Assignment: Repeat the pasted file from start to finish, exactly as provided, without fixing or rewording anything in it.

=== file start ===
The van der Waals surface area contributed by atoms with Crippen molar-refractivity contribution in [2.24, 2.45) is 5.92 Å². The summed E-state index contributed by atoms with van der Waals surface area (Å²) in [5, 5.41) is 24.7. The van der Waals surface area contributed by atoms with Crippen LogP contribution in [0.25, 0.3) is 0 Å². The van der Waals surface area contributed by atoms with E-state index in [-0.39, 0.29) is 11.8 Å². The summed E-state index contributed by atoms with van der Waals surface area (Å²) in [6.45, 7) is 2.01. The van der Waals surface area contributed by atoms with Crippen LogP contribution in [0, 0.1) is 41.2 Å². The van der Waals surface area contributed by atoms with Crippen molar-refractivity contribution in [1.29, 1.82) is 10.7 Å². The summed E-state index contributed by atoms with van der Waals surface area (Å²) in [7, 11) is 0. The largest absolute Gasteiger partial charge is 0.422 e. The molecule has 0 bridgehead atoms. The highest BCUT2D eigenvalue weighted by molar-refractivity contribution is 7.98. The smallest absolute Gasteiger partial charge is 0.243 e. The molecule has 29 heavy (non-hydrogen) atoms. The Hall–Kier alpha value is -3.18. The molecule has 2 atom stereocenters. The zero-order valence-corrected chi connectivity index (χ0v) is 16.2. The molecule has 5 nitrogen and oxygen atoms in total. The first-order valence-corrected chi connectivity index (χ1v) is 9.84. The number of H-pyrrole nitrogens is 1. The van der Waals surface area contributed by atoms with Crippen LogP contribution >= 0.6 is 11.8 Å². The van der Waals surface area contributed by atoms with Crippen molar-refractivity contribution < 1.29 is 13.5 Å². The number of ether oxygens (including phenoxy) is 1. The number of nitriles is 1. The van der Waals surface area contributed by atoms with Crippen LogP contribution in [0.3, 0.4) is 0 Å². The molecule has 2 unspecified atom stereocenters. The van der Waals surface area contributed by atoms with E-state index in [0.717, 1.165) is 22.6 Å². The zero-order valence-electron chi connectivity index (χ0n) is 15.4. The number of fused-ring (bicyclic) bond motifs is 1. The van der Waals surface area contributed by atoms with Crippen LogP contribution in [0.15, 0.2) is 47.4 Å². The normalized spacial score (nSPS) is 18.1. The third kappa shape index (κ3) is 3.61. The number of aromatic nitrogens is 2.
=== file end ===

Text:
The van der Waals surface area contributed by atoms with Crippen molar-refractivity contribution in [2.24, 2.45) is 5.92 Å². The summed E-state index contributed by atoms with van der Waals surface area (Å²) in [5, 5.41) is 24.7. The van der Waals surface area contributed by atoms with Crippen LogP contribution in [0.25, 0.3) is 0 Å². The van der Waals surface area contributed by atoms with E-state index in [-0.39, 0.29) is 11.8 Å². The summed E-state index contributed by atoms with van der Waals surface area (Å²) in [6.45, 7) is 2.01. The van der Waals surface area contributed by atoms with Crippen LogP contribution in [0, 0.1) is 41.2 Å². The van der Waals surface area contributed by atoms with Crippen molar-refractivity contribution in [1.29, 1.82) is 10.7 Å². The summed E-state index contributed by atoms with van der Waals surface area (Å²) in [7, 11) is 0. The largest absolute Gasteiger partial charge is 0.422 e. The molecule has 0 bridgehead atoms. The highest BCUT2D eigenvalue weighted by molar-refractivity contribution is 7.98. The smallest absolute Gasteiger partial charge is 0.243 e. The molecule has 29 heavy (non-hydrogen) atoms. The Hall–Kier alpha value is -3.18. The molecule has 2 atom stereocenters. The zero-order valence-corrected chi connectivity index (χ0v) is 16.2. The molecule has 5 nitrogen and oxygen atoms in total. The first-order valence-corrected chi connectivity index (χ1v) is 9.84. The number of H-pyrrole nitrogens is 1. The van der Waals surface area contributed by atoms with Crippen LogP contribution >= 0.6 is 11.8 Å². The van der Waals surface area contributed by atoms with Crippen molar-refractivity contribution < 1.29 is 13.5 Å². The number of ether oxygens (including phenoxy) is 1. The number of nitriles is 1. The van der Waals surface area contributed by atoms with Crippen LogP contribution in [0.3, 0.4) is 0 Å². The molecule has 2 unspecified atom stereocenters. The van der Waals surface area contributed by atoms with E-state index in [0.717, 1.165) is 22.6 Å². The zero-order valence-electron chi connectivity index (χ0n) is 15.4. The number of fused-ring (bicyclic) bond motifs is 1. The van der Waals surface area contributed by atoms with Crippen LogP contribution in [0.15, 0.2) is 47.4 Å². The normalized spacial score (nSPS) is 18.1. The third kappa shape index (κ3) is 3.61. The number of aromatic nitrogens is 2.